The prefixes "patr-" and "matr-" refer, respectively, to father and mother--e.g., a patriarch is a father who rules a family, and a matrilineal society is one where property is passed from mother to ...
3
votes
3answers
3k views

Can a female proprietor be called as “proprietor”?

I know the female version of proprietor can be called as proprietress or proprietrix. But I want to know whether a female proprietor can also be called a proprietor? Or does proprietor only indicate ...
3
votes
2answers
6k views

What do you say when you don't know someone's gender? [duplicate]

For example, I want to refer to someone on the internet, but I don't know this person's gender. Which personal-pronoun do I use? (as article I mean he, she, it, etc)
0
votes
1answer
126 views

How do I pluralise a word that has a masculine and feminine singlar forms, for a mixed group?

This may be an ill-defined question since it arose from trying to pluralise a word that has come from French, I wanted to pluralise a pair flaneurs of different genders. Flaneur comes from the French ...
4
votes
1answer
428 views

“Motherland” vs. “fatherland”

What are the different connotations of motherland and fatherland? NOAD defines both as "a person's native country," though it adds "esp. when referred to in patriotic terms" for fatherland. The words, ...
8
votes
3answers
657 views

Gendered terms — particularly female — becoming neutral?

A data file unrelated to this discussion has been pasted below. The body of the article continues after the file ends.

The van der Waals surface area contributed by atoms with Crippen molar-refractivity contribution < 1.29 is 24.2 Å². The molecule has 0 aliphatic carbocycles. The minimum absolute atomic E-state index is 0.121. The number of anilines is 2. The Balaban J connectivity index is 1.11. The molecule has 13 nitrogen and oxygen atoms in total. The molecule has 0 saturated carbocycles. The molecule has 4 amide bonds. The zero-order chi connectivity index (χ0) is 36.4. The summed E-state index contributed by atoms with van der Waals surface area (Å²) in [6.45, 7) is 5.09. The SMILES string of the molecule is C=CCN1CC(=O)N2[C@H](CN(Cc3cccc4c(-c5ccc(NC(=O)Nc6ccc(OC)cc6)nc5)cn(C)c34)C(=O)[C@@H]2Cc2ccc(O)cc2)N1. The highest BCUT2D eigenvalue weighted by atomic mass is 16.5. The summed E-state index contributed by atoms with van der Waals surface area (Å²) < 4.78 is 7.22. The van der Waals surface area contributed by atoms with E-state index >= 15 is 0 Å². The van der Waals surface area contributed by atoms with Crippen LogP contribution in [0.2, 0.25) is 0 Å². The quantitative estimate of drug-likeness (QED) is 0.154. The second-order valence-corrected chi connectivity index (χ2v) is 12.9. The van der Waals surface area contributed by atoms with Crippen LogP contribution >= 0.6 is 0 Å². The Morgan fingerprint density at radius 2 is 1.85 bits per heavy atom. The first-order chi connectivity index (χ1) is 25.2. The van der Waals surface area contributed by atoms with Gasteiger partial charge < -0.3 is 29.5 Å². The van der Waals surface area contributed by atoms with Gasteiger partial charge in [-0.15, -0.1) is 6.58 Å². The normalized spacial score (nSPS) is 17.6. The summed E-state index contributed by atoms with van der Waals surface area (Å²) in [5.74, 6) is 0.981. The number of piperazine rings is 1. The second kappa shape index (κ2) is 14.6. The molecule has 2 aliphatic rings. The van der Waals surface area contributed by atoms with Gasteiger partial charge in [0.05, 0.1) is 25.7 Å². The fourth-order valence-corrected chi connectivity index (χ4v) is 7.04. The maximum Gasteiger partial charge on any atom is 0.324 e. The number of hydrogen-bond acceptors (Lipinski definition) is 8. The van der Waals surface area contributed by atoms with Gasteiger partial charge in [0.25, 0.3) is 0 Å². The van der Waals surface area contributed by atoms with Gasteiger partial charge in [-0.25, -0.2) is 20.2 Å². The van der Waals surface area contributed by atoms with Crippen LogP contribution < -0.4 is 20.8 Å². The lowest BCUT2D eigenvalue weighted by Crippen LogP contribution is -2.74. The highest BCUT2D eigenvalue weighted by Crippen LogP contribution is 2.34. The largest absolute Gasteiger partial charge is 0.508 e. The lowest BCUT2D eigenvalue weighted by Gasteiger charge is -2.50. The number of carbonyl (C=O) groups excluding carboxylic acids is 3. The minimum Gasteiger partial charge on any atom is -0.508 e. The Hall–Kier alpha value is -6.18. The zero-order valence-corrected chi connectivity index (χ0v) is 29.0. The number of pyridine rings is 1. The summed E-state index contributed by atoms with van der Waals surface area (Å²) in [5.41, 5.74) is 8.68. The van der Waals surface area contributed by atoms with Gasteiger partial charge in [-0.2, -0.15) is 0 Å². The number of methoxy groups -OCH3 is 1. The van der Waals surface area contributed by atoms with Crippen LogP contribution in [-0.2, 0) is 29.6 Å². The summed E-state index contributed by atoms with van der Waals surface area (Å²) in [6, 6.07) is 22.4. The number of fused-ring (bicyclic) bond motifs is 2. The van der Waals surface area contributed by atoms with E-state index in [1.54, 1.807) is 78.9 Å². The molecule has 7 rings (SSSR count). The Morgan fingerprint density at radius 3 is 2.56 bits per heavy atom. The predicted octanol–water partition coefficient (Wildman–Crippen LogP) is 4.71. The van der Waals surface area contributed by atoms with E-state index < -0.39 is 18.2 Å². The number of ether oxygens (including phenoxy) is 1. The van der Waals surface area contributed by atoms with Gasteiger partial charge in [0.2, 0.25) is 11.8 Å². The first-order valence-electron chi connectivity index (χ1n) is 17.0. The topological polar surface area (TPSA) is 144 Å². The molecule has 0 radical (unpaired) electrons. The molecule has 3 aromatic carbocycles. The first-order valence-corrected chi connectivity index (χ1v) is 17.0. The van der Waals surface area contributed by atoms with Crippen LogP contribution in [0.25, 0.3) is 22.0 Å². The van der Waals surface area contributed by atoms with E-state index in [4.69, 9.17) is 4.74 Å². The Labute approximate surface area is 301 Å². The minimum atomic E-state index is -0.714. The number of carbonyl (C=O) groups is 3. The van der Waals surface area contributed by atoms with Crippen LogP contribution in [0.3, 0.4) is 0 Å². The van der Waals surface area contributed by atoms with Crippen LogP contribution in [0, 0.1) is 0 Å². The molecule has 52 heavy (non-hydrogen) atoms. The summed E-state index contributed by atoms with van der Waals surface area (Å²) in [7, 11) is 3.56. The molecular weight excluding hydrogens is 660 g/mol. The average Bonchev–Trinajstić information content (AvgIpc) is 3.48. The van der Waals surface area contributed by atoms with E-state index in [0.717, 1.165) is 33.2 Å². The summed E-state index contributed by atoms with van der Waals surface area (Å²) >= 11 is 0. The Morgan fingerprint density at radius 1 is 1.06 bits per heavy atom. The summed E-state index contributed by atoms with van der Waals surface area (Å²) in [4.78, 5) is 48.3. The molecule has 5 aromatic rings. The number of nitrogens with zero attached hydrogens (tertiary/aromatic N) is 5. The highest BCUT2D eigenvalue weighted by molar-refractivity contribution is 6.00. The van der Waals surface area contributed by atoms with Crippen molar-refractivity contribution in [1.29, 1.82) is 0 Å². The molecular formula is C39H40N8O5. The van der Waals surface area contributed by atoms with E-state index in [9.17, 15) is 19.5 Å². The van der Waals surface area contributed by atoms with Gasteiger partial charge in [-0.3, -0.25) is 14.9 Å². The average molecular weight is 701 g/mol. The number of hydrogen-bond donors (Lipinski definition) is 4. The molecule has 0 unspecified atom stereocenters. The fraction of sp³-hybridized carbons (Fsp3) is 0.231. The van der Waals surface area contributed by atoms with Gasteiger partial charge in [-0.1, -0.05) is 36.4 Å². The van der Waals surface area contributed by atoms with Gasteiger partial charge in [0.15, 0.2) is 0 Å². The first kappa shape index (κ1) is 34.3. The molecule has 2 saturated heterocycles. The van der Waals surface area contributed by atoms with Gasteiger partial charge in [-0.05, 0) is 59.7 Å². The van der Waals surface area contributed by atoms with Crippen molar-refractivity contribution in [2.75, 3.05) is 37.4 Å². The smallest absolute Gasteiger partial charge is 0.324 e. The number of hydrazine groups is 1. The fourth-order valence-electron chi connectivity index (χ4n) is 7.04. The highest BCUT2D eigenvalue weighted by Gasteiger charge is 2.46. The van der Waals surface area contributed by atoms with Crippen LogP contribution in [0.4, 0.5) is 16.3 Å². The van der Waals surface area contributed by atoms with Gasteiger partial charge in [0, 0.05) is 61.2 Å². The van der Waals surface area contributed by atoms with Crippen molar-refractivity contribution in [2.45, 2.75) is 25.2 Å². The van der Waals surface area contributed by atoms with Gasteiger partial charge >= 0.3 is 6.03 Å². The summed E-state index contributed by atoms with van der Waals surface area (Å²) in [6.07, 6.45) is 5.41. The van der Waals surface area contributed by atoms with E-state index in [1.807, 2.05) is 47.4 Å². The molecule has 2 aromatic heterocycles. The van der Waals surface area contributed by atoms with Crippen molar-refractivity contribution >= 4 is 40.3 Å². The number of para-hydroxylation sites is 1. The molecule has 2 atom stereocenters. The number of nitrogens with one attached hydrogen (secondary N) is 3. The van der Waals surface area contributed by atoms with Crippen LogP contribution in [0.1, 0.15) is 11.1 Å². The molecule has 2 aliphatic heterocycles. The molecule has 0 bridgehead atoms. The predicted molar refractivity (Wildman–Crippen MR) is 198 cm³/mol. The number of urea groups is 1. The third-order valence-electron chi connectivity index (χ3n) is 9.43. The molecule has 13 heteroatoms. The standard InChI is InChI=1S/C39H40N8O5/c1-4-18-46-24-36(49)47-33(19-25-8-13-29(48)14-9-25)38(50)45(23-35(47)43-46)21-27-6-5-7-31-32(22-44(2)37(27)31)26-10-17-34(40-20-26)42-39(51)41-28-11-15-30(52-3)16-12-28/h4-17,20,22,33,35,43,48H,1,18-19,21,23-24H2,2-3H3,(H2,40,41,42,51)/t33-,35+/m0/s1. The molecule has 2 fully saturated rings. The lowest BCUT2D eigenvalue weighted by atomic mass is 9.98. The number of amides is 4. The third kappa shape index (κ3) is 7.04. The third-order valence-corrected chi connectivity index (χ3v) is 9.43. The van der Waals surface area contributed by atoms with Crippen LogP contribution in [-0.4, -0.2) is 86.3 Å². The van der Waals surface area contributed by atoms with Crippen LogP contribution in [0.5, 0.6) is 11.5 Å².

I have been hearing that many gendered terms are simply being absorbed into the masculine equivalent, while many other words are retaining their usage. A few examples are the terms "actress" becoming ...
0
votes
2answers
200 views

What's the neutral measurement unit for masculine and feminine?

When we want to know how tall or how short someone is, we can query for his tallness, shortness, or height (neutral measurement unit). Is there such a neutral measurement unit for the adjectives ...
7
votes
2answers
967 views

Is “woman” really interchangable with “female” as an adjective?

I listen to BBC Radio 4 a fair bit. They pretty much always use "woman" as opposed to "female" - like "a woman pilot". To me this just sounds completely wrong, and most stuff I can find online about ...
14
votes
14answers
6k views

Feminine equivalent for Casanova [duplicate]

Is there a feminine equivalent for "Casanova" without negative connotations?
5
votes
6answers
907 views

Is there a female or gender-neutral equivalent to the colloquial “man”?

I don't know how to define the usage of man I'm talking about*, so I'll do it with examples: Hey, man, what's up? C'mon, man, don't make me do this. Is there a female or gender-neutral ...
2
votes
1answer
549 views

Female equivalent for “wet dreams”? [closed]

As I understand, the term wet dreams applies only to masculine gender? Then, unless it's unisex in nature, is there a specific term applicable to feminine gender?